Narcissism A Mini Series 2/2

Thank you for popping by to read the second part to this series. This post will not only share true accounts of victims who have endured the abuse from narcissists, but it will also aim to analyse each story and try to asses the abuse methods and narcissistic traits involved, so that we may better understand just how the mind of a narcissist works. I can imagine that it took a lot of courage and strength for the people who have come forward with their stories. Massive respect there. I hope this post fulfils my intention of spreading awareness and knowledge on this subject, whilst also giving victims the courage to speak up and break free from their abusers, or from the memories of the abuse.

Margaret’s Story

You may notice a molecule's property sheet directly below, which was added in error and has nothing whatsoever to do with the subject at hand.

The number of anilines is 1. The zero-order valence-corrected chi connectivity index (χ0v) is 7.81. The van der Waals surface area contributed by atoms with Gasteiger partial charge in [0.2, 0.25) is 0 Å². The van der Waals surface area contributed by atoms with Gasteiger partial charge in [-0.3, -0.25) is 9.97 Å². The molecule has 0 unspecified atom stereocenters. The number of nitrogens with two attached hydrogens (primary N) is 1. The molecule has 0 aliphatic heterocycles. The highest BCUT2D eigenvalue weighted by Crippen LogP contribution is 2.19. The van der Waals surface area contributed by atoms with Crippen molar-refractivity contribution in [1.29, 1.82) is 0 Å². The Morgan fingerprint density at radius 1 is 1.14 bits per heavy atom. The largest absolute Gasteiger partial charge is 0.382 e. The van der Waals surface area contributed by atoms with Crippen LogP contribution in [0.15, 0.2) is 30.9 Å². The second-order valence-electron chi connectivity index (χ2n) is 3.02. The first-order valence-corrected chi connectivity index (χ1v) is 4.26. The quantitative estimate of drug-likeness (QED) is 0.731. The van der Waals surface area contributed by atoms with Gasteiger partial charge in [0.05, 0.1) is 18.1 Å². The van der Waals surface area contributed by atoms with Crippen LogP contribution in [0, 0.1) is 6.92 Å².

In regards to having a relationship with a narcissist: my mother. Now, I am lucky in a way that I have Aspergers Syndrome. I am able to look at her from an emotionally distant standpoint; and I think it is both this gift and curse that has enabled me to maintain a close relationship with her. She is strange in that she can be so humorous and fun, and yet only venom seems to spew from her mouth. I was constantly (I mean CONSTANTLY) criticised. She was my equestrian trainer and even at the age of 5, when normal 5 year olds would get upset, she would tell me: “if you’re going to cry, you’re going to get off the horse”. When I got pregnant at 22, having been married for over a year, she responded, “Oh 22 and pregnant, I wouldnt want to be you”. She tells me how cute and wonderful my husband is, while weeping that my father was such an awful person. (He wasn’t perfect, but she could poke the bear). GOD FORBID I would forget to wash my cereal bowl, she would flip out at me calling me a brat and ungrateful. She calls everyone “cold” “judgemental” and “weird.” She bad mouthed my father, his mother, her sister and almost everyone to me. Looking back, I think it was an isolation technique. You see, life was hard for her, it always was. She was raised poor, as her father died when she was just 9. And that’s where her emotional maturity stayed. As a young adult, she dropped acid, she got married to some jerk and aborted their child. She met my father whilst working as a vet tech. They had a fondness for animals, and both sorely beaten by the nose. My father has asperger’s and his father was the devil in human form. He was a violent, angry drunk, and that never changed. They are both socially awkward and always felt like outsiders looking in. My parents marriage was a mess. But it’s never just one person’s fault. In any event, things got worse at home for everyone when my brother started doing drugs and getting very violent.